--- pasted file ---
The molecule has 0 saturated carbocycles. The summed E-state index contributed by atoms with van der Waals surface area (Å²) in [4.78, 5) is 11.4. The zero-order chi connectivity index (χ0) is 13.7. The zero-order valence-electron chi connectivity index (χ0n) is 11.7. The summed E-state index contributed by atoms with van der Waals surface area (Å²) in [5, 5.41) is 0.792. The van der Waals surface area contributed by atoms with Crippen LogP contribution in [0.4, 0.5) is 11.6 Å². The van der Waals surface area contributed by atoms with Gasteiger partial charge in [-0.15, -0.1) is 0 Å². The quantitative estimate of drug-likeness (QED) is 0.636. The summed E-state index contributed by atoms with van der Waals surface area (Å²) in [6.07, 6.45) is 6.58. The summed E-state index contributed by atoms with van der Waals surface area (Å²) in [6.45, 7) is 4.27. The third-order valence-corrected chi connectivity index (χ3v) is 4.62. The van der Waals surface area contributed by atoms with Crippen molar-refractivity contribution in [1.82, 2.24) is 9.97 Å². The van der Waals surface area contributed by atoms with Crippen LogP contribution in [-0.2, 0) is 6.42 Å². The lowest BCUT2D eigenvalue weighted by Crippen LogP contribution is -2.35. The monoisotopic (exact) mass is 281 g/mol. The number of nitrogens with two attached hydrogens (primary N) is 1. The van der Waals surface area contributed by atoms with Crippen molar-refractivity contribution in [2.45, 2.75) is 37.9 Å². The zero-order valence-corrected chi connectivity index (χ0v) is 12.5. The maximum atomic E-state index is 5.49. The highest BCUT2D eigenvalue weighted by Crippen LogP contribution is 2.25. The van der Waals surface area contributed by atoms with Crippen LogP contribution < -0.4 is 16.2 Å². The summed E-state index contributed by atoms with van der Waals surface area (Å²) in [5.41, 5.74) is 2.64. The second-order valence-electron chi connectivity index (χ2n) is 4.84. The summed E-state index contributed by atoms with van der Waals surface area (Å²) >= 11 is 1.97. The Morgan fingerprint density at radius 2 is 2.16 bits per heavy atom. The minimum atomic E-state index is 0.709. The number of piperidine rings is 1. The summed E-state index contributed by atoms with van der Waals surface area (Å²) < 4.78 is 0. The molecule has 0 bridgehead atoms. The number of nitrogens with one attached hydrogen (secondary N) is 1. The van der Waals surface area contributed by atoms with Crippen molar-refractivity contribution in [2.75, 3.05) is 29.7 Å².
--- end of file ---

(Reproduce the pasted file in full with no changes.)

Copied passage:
The molecule has 0 saturated carbocycles. The summed E-state index contributed by atoms with van der Waals surface area (Å²) in [4.78, 5) is 11.4. The zero-order chi connectivity index (χ0) is 13.7. The zero-order valence-electron chi connectivity index (χ0n) is 11.7. The summed E-state index contributed by atoms with van der Waals surface area (Å²) in [5, 5.41) is 0.792. The van der Waals surface area contributed by atoms with Crippen LogP contribution in [0.4, 0.5) is 11.6 Å². The van der Waals surface area contributed by atoms with Gasteiger partial charge in [-0.15, -0.1) is 0 Å². The quantitative estimate of drug-likeness (QED) is 0.636. The summed E-state index contributed by atoms with van der Waals surface area (Å²) in [6.07, 6.45) is 6.58. The summed E-state index contributed by atoms with van der Waals surface area (Å²) in [6.45, 7) is 4.27. The third-order valence-corrected chi connectivity index (χ3v) is 4.62. The van der Waals surface area contributed by atoms with Crippen molar-refractivity contribution in [1.82, 2.24) is 9.97 Å². The van der Waals surface area contributed by atoms with Crippen LogP contribution in [-0.2, 0) is 6.42 Å². The lowest BCUT2D eigenvalue weighted by Crippen LogP contribution is -2.35. The monoisotopic (exact) mass is 281 g/mol. The number of nitrogens with two attached hydrogens (primary N) is 1. The van der Waals surface area contributed by atoms with Crippen molar-refractivity contribution in [2.45, 2.75) is 37.9 Å². The zero-order valence-corrected chi connectivity index (χ0v) is 12.5. The maximum atomic E-state index is 5.49. The highest BCUT2D eigenvalue weighted by Crippen LogP contribution is 2.25. The van der Waals surface area contributed by atoms with Crippen LogP contribution < -0.4 is 16.2 Å². The summed E-state index contributed by atoms with van der Waals surface area (Å²) in [5.41, 5.74) is 2.64. The second-order valence-electron chi connectivity index (χ2n) is 4.84. The summed E-state index contributed by atoms with van der Waals surface area (Å²) >= 11 is 1.97. The Morgan fingerprint density at radius 2 is 2.16 bits per heavy atom. The minimum atomic E-state index is 0.709. The number of piperidine rings is 1. The summed E-state index contributed by atoms with van der Waals surface area (Å²) < 4.78 is 0. The molecule has 0 bridgehead atoms. The number of nitrogens with one attached hydrogen (secondary N) is 1. The van der Waals surface area contributed by atoms with Crippen molar-refractivity contribution in [2.75, 3.05) is 29.7 Å².